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Mongabay: With training, local communities can accurately and cost-effectively measure forest carbon

Rainforest in Indonesia, REDDAs seen on Mongabay

Provided two to three days of training, forest communities can accurately and cost-effectively measure biomass and other data needed to assess REDD+ projects, finds a new study published in the journal Ecology and Society.

The research was conducted with communities living in lowland rainforest in Indonesia, mountain forest in China and monsoon forest in Laos and Vietnam. It found that local communities using simple tools can gather forest carbon data “on par” with professional foresters using advanced, high-tech gear.

The study also argued that community forest monitoring is cheaper than professional monitoring in the long-term.

“We’re convinced that engaging communities is ultimately the most cost-effective approach,” said Subekti Rahayu, an analyst at the World Agroforestry Centre (ICRAF) who was one of 22 researchers involved in the study. “The small extra cost would be largely offset by its benefits to both local people—who would earn wages and gain training from these activities—and larger global efforts to address climate change.”

The research suggests that forest monitoring could be a key way to involve local people in REDD+ projects that aim to reduce emissions from deforestation and forest degradation.

“Saving the world’s forests requires us to close the massive gulf between international promises and realities on the ground,” said Finn Danielsen, the study’s lead author and senior ecologist at the Nordic Foundation for Environment and Development in Copenhagen, Denmark. “Our research shows that if more REDD+ projects were to include community monitoring, we would see a more just global effort to fight climate change that meaningfully incorporates insight from people who depend on forests for everything from their incomes to their food—and are eager to protect these precious natural resources as a result.”

“The legitimacy of international efforts to reduce emissions from deforestation rests on community involvement,” added Meine van Noordwijk, Chief Science Advisor at ICRAF. “Yet international promises to engage local people have gone largely unfulfilled.”

The U.N.’s REDD+ program is designed to promote forest conservation by offering financial incentives to tropical countries to preserve carbon-dense ecosystems. First laid out in 2007, the program has been slow to move forward due to concerns about social and environmental safeguards as well as institutional, governance, and financial challenges. Nonetheless REDD+ supporters hope to see progress at next month’s climate talks in Warsaw, Poland.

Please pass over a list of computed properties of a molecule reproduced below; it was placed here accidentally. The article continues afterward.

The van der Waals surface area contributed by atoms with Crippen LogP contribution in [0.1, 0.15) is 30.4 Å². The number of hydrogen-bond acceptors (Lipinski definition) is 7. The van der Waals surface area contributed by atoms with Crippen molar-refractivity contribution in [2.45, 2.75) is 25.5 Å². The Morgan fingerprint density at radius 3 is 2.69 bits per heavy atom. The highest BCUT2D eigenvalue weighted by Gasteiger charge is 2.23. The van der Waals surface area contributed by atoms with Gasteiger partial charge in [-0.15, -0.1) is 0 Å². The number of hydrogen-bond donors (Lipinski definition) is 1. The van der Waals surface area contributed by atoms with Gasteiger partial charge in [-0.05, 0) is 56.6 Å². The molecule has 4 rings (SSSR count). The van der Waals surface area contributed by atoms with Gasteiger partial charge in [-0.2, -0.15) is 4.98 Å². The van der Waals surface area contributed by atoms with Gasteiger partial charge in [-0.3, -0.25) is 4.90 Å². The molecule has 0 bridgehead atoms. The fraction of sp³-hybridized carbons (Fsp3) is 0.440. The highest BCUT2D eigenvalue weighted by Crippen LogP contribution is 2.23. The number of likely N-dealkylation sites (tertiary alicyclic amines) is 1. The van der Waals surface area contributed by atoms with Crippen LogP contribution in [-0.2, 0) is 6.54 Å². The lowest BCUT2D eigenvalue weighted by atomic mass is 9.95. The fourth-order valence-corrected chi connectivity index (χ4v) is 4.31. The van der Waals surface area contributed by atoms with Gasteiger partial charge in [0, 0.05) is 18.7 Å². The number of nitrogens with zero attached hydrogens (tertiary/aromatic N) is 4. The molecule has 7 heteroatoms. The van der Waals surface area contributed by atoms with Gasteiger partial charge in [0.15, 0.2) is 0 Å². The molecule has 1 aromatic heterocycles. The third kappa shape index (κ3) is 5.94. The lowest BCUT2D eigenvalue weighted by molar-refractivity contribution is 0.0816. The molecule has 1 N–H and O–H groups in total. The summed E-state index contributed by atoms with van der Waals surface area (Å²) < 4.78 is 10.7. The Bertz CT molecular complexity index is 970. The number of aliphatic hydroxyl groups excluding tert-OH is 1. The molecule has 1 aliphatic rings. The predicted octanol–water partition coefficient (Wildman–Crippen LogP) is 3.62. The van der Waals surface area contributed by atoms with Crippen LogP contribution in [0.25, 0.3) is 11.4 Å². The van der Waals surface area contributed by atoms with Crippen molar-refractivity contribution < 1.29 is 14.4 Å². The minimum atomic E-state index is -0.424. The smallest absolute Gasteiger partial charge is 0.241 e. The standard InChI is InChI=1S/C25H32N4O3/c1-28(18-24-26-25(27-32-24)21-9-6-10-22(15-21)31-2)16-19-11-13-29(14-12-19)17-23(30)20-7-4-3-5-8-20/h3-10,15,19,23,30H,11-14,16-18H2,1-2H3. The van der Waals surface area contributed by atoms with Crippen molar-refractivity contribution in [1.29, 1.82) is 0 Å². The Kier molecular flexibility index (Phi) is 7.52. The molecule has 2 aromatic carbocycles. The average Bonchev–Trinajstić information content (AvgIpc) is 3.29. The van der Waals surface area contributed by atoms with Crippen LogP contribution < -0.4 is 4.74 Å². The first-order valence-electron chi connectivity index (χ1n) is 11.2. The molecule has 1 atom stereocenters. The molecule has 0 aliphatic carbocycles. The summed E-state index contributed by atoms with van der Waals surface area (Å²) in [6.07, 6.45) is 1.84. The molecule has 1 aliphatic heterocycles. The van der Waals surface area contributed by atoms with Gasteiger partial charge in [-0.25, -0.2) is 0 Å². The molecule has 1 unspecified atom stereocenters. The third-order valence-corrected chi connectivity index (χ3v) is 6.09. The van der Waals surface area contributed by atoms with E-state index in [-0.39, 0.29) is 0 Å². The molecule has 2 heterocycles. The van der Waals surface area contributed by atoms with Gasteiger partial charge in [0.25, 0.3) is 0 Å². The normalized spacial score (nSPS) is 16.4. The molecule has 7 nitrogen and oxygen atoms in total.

Still many are skeptical of REDD+ as currently designed. Rosalind Reeve, a senior fellow at the Ateneo School of Government in Manila and a member of the REDD+ Safeguards Working Group, says new the findings confirm some of the U.N. program’s shortcomings.

“The UNFCCC has failed to translate the commitment made in Cancun for full and effective participation of indigenous peoples and local communities into practical recommendations. In the guidance developed so far there’s no mention of involving communities in monitoring either carbon or safeguards, or even recommending a participatory approach to developing systems,” Reeve said in a statement. “Because the UN has failed to give a strong signal to countries that they should engage communities in monitoring and use a participatory approach to develop systems, countries have failed to embed community monitoring in their national REDD+ plans.”

“It’s clear from this study that civil society must actively monitor – and have more say – in these projects. Otherwise, how do you ensure that they are interrogated rigorously?,” added Juan Carlos Carrillo of the Centro Mexicano de Derecho Ambiental (CEMDA). “Local communities – using simple and cost-effective methods — must be involved in the implementation of systems that measure, report and verify both carbon and the safeguards, particularly the full and effective participation of indigenous peoples and local communities.”

Others have expressed concerns that the REDD+ program doesn’t adequately protect against adverse environmental outcomes, like first-time logging of primary forests, or address underlying drivers of deforestation, like commodity consumption.

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